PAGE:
This proposal describes the development of Direct Analysis in Real-time (DART) mass spectrometric methods to analyze and characterize designer drugs, and in particular, emerging novel variants of synthetic cannabinoids and cathinone bath salts. The methods developed in this proposal will enable more comprehensive, rapid, and sensitive analysis for use in crime labs than is currently available, and will provide a pathway to deal with (1) sample testing backlogs; (2) determination of unknowns; (3) characterization of complex mixtures and unknowns; and (4) multivariate statistical characterization of analogs and mixtures. The past decade has witnessed the emergence of numerous designer drugs commonly known as Spice, K2 and bath salts, leading to significant new challenges for crime labs. The active ingredients in these products are synthetic cannabinoid receptor agonists and cathinone derivatives. Synthetic cannabinoid receptor agonists are small molecules that bind to the same receptors as the active ingredient in marijuana, tetrahydrocannabinol, even though they are often structurally dissimilar. Cathinone bath salts and their derivatives are alkaloids chemically similar to ephedrine and amphetamine stimulants. These designer drug compounds have been tied to large spikes in emergency room visits, numerous overdoses, and even fatalities. A small number of these substances are controlled by the DEA in response to increased instances of abuse. However, new variants continue to emerge, with differing names, various active ingredients, and a wide range of base components. Currently, detection of these compounds by law enforcement resembles a whack-a-mole effort, where once a substance is identified and regulated, multiple others that circumvent detection and regulations, and evade analog drug laws, come to light. Given that the manufacturers have demonstrated ability to rapidly modify the components and formulations, instrumentation and methodologies that can readily identify the presence of synthetic drug analogs is highly desirable. Presently, detection and characterization of the entire range of related substances by conventional methods is not practical, and the details of how to best determine their presence have not been systematically established. Crime labs are experiencing large influxes of these substances and are having difficulty identifying the myriad of closely related analogs efficiently because most of these substances are not included in any spectral library and new variants regularly are found.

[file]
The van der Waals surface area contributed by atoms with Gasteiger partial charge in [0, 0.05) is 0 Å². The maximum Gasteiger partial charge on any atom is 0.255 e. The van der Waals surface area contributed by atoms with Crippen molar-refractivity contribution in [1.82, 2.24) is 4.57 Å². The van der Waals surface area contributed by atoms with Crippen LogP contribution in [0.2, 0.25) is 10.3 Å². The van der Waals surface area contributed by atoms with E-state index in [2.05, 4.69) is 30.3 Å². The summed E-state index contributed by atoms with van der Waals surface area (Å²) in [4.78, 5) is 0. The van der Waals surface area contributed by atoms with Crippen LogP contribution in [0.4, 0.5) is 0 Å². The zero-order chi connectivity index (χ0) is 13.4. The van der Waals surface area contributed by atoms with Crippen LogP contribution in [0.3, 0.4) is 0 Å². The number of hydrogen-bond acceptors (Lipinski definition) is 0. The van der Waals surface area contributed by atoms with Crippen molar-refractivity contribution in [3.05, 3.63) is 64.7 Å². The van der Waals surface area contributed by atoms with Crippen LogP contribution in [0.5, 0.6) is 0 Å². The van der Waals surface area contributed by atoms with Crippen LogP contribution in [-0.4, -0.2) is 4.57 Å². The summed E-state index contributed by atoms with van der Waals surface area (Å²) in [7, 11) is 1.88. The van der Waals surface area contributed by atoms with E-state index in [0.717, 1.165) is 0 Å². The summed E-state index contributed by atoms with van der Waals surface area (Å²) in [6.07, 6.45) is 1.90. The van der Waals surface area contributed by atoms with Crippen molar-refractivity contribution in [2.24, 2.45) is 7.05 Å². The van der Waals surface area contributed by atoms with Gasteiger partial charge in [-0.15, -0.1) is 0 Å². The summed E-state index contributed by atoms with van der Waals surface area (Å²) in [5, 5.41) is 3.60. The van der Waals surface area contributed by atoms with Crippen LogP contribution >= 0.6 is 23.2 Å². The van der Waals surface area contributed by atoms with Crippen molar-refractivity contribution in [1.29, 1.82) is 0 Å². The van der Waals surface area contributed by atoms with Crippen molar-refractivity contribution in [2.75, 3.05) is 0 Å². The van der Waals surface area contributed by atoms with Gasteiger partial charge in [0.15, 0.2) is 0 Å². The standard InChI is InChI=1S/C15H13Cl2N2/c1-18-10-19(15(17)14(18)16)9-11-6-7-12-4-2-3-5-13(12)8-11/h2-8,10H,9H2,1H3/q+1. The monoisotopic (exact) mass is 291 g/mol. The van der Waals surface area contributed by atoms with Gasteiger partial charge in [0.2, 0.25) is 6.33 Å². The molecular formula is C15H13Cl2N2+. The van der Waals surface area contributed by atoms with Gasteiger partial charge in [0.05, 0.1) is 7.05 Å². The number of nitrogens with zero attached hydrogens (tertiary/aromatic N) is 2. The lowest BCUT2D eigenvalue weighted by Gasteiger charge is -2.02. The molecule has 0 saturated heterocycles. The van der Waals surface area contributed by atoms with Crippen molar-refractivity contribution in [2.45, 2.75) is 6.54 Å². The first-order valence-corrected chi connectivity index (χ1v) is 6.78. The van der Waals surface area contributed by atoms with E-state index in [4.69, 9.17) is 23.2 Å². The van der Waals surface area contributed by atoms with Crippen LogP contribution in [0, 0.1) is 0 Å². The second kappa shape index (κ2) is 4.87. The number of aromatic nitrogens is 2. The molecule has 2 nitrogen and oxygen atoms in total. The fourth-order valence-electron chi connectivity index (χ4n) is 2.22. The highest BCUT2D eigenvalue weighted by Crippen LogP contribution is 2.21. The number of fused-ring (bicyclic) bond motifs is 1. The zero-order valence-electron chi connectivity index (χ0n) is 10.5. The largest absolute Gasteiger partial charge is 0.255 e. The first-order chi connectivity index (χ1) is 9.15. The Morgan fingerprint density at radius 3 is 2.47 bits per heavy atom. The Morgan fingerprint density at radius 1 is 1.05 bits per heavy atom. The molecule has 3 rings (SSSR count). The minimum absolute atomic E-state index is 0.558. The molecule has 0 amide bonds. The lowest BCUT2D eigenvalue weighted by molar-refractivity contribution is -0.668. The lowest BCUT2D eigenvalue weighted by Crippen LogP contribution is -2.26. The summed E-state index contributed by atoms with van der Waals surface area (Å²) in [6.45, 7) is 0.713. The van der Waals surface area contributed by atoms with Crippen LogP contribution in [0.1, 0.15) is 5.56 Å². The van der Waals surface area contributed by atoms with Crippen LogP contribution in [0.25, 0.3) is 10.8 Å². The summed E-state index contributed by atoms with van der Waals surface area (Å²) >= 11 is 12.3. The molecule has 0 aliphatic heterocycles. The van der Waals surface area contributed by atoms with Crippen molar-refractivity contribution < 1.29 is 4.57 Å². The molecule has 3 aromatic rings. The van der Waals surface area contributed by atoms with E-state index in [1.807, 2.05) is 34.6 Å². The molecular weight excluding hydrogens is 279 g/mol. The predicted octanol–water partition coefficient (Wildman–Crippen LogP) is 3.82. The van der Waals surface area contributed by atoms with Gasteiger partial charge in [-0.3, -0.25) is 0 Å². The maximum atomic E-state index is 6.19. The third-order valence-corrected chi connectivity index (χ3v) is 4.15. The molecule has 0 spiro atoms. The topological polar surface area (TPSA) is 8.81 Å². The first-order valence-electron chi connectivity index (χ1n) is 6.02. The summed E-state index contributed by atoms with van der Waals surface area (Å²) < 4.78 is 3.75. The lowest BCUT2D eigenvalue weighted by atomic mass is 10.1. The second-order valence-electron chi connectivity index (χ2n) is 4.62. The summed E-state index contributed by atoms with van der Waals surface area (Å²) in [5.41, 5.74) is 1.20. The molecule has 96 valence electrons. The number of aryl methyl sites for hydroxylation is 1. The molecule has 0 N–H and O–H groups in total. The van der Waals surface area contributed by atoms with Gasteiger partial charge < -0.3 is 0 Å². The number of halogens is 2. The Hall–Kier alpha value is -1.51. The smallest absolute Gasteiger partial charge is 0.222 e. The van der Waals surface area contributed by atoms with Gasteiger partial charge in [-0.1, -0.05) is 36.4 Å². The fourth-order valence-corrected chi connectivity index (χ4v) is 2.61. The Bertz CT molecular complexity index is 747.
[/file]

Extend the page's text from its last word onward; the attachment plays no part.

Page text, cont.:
To address these challenges, we propose to conduct studies employing DART-MS to drastically streamline sample analysis, minimize sample preparations, and develop a series of straightforward methods to statistically characterize emerging structural analogs. The speed and efficiency of DART-MS testing of such highly unpredictable samples demonstrate that the technique can be an attractive alternative for GC- and LC-MS. Our published work on the use of this technique has demonstrated its capacity to serve as a rapid screening (preliminary) testing method, as well as a means to more comprehensively characterize the active components of designer drugs (confirmatory testing). In this proposal, we detail how a single DART-MS instrument in a forensics lab can be used for rapid and versatile analyses that would yield definitive results, while at the same time yielding substantial time-savings, lowered reagents use, cost reductions, and potentially more rapid time to prosecutions. We will develop novel methods to provide support relevant to problems currently plaguing crime labs, such as testing backlogs, mixture component determinations, and identification of illicit drug analogs.